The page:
The right goal, the wrong way

A worrying trend of intergovernmental bodies dominating the democratic/ community ones set in even before the crisis. It started with the Lisbon Treaty, which was meant to tighten integration, but in fact changed its direction by transferring its essence from the European Parliament and Commission onto the European Council, i.e., the representatives of member states’ governments. The crisis only precipitated this process, in which the EU relies in its key decisions on the leaders of the states, the strongest ones, of course. On the one hand, the EU keeps harmonising its regulations, EU laws or banking law – very often affecting people’s lives absurdly; one recent example is the ban on menthol and slim cigarettes in the EU. The Union will soon be a superpower in terms of bureaucracy, but will limp in other spheres, which require immediate steps towards federation. Suffice to look at the defence policy or foreign policy, best exemplified by Baroness Catherine Ashton. At the same time, strategic decisions, so important now because of greater integration and the eurozone, are now taken at the intergovernmental level reducing the EU to the level of an international organisation, which negotiates agreements between capitals, but is helpless to prevent feuds between peoples. This “intergovernmental” Union is the reason for so many unprecedented tensions in the history of the Communities. Let us imagine what would happen if it were us – Poles -instead of Greece that Angela Merkel, the German leader, forced to extreme cuts comparable in value to pensions of our grandparents compelled us to make large numbers of public servants and public sector employees redundant etc. I dread to imagine the historically conditioned cry: “Germans are hurting us!” and all other political consequences. Of course, Berlin was right in its steps towards Greece, and fair, as it provided large financial means of its own to rescue Europe’s most irresponsible economy. Reforming welfare state model is necessary from historical perspective, but we need to bear in mind the democratic mandate for this and the consequences of its social perception. Such actions need to be taken by the European government (the future European Commission) elected in a clear way by the European Parliament, which in turn would enjoy its mandate from democratic election. European nationalist sentiments cannot be underestimated. It is much better to accept harsh reforms from a multinational e.g. Christian Democracy European government rather than from a stronger country which is has no option but to force the reforms. If the crisis continues, this intergovernmental model of EU governance, combined with poor integration, will break under the rock-solid force of growing nationalism. Perhaps it would be a good idea to temporarily or permanently phase out some regulations and concentrate the efforts on fostering democracy. What we need is a real federation where the government is formed by the democratically elected legislative, and not intergovernmental “federation” in which technocratic Brusselian bureaucracy imposes unbearable regulations on all aspects of our lives. And such a model takes a long time to build; it won’t appear overnight, and the present Europe, which is no longer about win-win situations, may not hold out long enough. Relying on the subsidiarity rule and maintaining its open attitude towards other countries (but also considering differences between member states), the EU must come to terms with the fact that it will not be homogeneous, and striving for absolute unification in all spheres through Brusselian regulations makes no sense.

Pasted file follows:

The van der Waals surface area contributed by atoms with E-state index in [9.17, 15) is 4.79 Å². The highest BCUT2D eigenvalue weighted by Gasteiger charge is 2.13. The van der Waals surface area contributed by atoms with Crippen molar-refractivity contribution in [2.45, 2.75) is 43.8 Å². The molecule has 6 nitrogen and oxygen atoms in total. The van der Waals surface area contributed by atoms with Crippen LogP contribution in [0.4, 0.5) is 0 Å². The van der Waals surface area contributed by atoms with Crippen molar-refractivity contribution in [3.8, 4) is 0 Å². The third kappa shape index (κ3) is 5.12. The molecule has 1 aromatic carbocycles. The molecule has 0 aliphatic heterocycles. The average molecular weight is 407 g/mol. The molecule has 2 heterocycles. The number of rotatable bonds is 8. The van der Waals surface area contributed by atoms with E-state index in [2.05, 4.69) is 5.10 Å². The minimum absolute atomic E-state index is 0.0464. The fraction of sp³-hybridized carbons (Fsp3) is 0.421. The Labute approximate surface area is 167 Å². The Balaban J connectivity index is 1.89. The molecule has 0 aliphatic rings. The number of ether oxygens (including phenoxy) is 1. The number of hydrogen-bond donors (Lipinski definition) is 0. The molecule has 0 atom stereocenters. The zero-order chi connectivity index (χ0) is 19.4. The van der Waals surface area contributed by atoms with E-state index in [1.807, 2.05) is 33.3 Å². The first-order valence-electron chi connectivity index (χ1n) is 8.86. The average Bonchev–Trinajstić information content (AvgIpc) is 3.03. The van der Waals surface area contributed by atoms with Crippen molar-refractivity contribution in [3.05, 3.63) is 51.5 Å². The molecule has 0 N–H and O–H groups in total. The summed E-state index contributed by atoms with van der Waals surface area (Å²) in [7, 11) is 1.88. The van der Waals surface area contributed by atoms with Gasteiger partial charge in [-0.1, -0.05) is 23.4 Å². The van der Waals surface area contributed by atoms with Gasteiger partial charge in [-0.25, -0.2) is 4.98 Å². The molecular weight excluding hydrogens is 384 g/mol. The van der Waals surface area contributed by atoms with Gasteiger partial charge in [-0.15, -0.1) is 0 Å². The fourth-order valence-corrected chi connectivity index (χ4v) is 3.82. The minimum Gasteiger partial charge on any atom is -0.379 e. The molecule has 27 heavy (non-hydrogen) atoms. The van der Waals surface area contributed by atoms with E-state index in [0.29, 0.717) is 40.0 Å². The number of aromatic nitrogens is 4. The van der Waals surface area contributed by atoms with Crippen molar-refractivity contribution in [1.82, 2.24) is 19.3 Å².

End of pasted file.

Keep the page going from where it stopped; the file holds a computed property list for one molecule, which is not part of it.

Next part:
The European Union strategic goals now should be: ensuring and extending the free trade area and free flow of persons between the member states, because it has the biggest impact on economic development and increasing affluence; additionally, fostering European peace within a stable zone, whose borders are constantly extended to include new countries of the region. Ukraine is the key to ensuring geopolitical stability on EU’s eastern frontier. Ukraine is a big economic opportunity for Western businesses. Ukraine in the EU means security for Europe and putting an end to Russia’s imperialistic ambitions, and finally – as Zbigniew Brzeziński puts it – also an opportunity for a “normal” partnership relationship between Europe and Russia – as a country on the right tract towards democracy. The priority is clear.


[2]  Z. Brzeziński „Strategiczna wizja: Ameryka a kryzy globalnej potęgi”, transl. K. Skonieczny, Kraków 2013.